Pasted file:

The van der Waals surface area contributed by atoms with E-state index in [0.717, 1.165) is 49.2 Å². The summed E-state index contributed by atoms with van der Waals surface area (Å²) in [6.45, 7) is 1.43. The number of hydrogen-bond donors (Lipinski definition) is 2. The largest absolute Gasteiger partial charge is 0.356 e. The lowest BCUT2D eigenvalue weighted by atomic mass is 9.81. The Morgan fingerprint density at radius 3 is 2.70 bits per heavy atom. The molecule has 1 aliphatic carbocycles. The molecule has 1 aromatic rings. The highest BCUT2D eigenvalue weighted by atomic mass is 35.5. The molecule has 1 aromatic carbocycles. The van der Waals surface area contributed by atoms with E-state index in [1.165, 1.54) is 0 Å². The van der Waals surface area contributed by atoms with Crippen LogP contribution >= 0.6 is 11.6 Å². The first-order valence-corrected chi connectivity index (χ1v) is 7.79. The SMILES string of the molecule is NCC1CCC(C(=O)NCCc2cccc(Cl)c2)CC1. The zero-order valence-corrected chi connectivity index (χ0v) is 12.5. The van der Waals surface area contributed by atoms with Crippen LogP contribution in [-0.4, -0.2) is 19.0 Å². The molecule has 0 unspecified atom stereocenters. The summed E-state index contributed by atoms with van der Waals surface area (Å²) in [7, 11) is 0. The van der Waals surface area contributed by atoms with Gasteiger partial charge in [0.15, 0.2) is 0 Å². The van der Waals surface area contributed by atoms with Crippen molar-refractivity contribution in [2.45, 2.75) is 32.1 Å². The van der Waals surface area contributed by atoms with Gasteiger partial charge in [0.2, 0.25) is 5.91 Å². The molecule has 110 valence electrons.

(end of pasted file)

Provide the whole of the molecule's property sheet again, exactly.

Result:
The van der Waals surface area contributed by atoms with E-state index in [0.717, 1.165) is 49.2 Å². The summed E-state index contributed by atoms with van der Waals surface area (Å²) in [6.45, 7) is 1.43. The number of hydrogen-bond donors (Lipinski definition) is 2. The largest absolute Gasteiger partial charge is 0.356 e. The lowest BCUT2D eigenvalue weighted by atomic mass is 9.81. The Morgan fingerprint density at radius 3 is 2.70 bits per heavy atom. The molecule has 1 aliphatic carbocycles. The molecule has 1 aromatic rings. The highest BCUT2D eigenvalue weighted by atomic mass is 35.5. The molecule has 1 aromatic carbocycles. The van der Waals surface area contributed by atoms with E-state index in [1.165, 1.54) is 0 Å². The van der Waals surface area contributed by atoms with Crippen LogP contribution >= 0.6 is 11.6 Å². The first-order valence-corrected chi connectivity index (χ1v) is 7.79. The SMILES string of the molecule is NCC1CCC(C(=O)NCCc2cccc(Cl)c2)CC1. The zero-order valence-corrected chi connectivity index (χ0v) is 12.5. The van der Waals surface area contributed by atoms with Crippen LogP contribution in [-0.4, -0.2) is 19.0 Å². The molecule has 0 unspecified atom stereocenters. The summed E-state index contributed by atoms with van der Waals surface area (Å²) in [7, 11) is 0. The van der Waals surface area contributed by atoms with Gasteiger partial charge in [0.15, 0.2) is 0 Å². The van der Waals surface area contributed by atoms with Crippen molar-refractivity contribution in [2.45, 2.75) is 32.1 Å². The van der Waals surface area contributed by atoms with Gasteiger partial charge in [0.2, 0.25) is 5.91 Å². The molecule has 110 valence electrons.